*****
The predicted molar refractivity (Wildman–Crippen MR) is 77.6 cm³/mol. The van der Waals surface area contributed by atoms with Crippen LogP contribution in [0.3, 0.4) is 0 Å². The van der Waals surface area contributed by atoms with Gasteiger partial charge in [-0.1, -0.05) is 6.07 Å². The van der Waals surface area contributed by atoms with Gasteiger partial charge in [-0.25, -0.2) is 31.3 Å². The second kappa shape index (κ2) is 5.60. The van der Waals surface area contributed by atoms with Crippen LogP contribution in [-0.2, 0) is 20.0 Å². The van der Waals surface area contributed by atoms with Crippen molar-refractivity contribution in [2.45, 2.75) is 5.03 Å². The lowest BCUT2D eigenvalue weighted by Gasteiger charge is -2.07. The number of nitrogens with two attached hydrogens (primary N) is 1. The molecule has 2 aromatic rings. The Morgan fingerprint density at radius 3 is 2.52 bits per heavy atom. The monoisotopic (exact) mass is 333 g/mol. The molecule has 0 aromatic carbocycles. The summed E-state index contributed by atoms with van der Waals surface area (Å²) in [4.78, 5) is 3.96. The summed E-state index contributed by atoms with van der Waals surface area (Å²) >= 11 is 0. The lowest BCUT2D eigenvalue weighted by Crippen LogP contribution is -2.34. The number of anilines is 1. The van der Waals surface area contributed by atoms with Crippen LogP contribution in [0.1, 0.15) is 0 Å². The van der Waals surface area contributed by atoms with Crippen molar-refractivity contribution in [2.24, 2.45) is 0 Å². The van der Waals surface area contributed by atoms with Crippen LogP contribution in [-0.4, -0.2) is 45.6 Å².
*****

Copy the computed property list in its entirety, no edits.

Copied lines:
The predicted molar refractivity (Wildman–Crippen MR) is 77.6 cm³/mol. The van der Waals surface area contributed by atoms with Crippen LogP contribution in [0.3, 0.4) is 0 Å². The van der Waals surface area contributed by atoms with Gasteiger partial charge in [-0.1, -0.05) is 6.07 Å². The van der Waals surface area contributed by atoms with Gasteiger partial charge in [-0.25, -0.2) is 31.3 Å². The second kappa shape index (κ2) is 5.60. The van der Waals surface area contributed by atoms with Crippen LogP contribution in [-0.2, 0) is 20.0 Å². The van der Waals surface area contributed by atoms with Crippen molar-refractivity contribution in [2.45, 2.75) is 5.03 Å². The lowest BCUT2D eigenvalue weighted by Gasteiger charge is -2.07. The number of nitrogens with two attached hydrogens (primary N) is 1. The molecule has 2 aromatic rings. The Morgan fingerprint density at radius 3 is 2.52 bits per heavy atom. The monoisotopic (exact) mass is 333 g/mol. The molecule has 0 aromatic carbocycles. The summed E-state index contributed by atoms with van der Waals surface area (Å²) in [4.78, 5) is 3.96. The summed E-state index contributed by atoms with van der Waals surface area (Å²) >= 11 is 0. The lowest BCUT2D eigenvalue weighted by Crippen LogP contribution is -2.34. The number of anilines is 1. The van der Waals surface area contributed by atoms with Crippen LogP contribution in [0.1, 0.15) is 0 Å². The van der Waals surface area contributed by atoms with Crippen molar-refractivity contribution in [2.24, 2.45) is 0 Å². The van der Waals surface area contributed by atoms with Crippen LogP contribution in [-0.4, -0.2) is 45.6 Å².